Mania Grade: C+
0 Comments | Add
Rate & Share:
- Audio Rating: B-
- Video Rating: C+
- Packaging Rating: B
- Menus Rating: C
- Extras Rating: B-
- Age Rating: TV MA
- Region: 2 - Europe
- Released By: MVM Entertainment
- MSRP: 17.99
- Running time: 60
- Aspect Ratio: 1.33:1
- Disc Resolution: 480i/p (mixed/unknown)
- Disc Encoding: MPEG-2
- Series: Biohunter
By Bryan Morton
January 18, 2007
Release Date: April 05, 2004
What They Say
© MVM Entertainment
A strange virus known as the Demon Virus, attacks the human genetic code, transforming people into monsters with demonic powers. One particular monster is terrorizing the streets of Tokyo. ripping open young women to devour their livers. A famed psychic holds the secret to the identity and purpose of this monster. Now it is up to two molecular biologists. self-proclaimed Bio Hunters Komada and Koshigaya, to reach the psychic and his beautiful daughter before its too late! The Demon Virus is out to conquer the world...The Review!
The last of MVM's trio of "horror" releases, Bio Hunter certainly takes the prize as the goriest so far, and in a case of saving the best for last is actually a quite enjoyable little action story. "Best" isn't necessarily a compliment, though, when compared to what came before it...Audio:
Audio is provided in Japanese 2.0 and English 5.1 tracks " I listened mainly to the Japanese track for this review. There's some use made of directionality in places, but for the most part everything comes at you from the centre of the soundstage and doesn't do anything spectacular. There are no obvious encoding problems. A spot-check of the English track shows that it makes much better use of the front channels, but disappointingly for a surround track makes very little use of the rear.Video:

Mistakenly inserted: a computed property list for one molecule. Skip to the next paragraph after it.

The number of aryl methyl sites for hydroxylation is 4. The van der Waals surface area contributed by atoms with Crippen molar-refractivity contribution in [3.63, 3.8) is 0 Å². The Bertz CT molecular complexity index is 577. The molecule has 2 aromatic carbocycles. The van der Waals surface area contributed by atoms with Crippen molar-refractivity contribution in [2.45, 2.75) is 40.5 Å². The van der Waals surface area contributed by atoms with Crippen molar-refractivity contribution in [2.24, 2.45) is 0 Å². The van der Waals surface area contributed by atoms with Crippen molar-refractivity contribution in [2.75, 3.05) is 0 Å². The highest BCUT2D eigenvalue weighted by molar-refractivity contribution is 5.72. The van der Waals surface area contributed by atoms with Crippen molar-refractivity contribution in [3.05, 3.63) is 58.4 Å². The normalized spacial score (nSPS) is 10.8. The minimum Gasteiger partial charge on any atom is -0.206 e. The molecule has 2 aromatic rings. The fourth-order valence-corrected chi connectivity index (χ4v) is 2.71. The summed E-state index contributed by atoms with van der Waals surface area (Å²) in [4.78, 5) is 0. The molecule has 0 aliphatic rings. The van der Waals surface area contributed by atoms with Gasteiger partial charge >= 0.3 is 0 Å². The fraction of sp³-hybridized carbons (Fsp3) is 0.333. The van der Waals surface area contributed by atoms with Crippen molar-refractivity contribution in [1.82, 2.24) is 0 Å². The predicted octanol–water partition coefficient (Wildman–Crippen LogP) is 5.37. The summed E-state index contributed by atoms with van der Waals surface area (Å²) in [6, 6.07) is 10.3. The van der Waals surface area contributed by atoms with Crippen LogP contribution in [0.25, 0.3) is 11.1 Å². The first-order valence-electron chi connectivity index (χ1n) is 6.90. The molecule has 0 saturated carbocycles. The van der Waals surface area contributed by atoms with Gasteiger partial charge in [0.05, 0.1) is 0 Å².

Showing its age a little, Bio Hunter isn't exactly the best-looking of shows. It's very dark in a lot of places, which goes to hide some of the shortcomings, but there are noticeable problems with line noise and the transfer isn't the sharpest I've seen. Nothing too serious, though. Packaging:
The front cover features Komada and Koshigaya, in suitably action-ready poses, with a demon lurking threateningly behind them. The rear features the usual disc summary, screenshots and technical information, while the reverse of the cover has coverart for a selection of other MVM releases. Decent enough, but nothing spectacular.Menu:
Menus for this release are nice & simple. The main screen is a static affair that features Komada and Koshigaya, posing behind the show's logo, with menus provided for scene select, language setup and extras. There's a glitch on the scene select menu, unfortunately, where clicking on "Main Menu" doesn't do what it says on the tin, and instead just flips between the two pages on available scenes - so don't go there. The other sub-menus fortunately behave as intended, and are quick to use.Extras:
For extras, we get Urban Vision's original US trailer " not exactly a work of art " and a gallery of 10 line-art storyboard images. Interestingly, each image provides a link to the relevant clip from the show itself, which lets you see how the storyboard image transferred into the final product. Nice touch.Content:
(please note that content portions of a review will contain spoilers)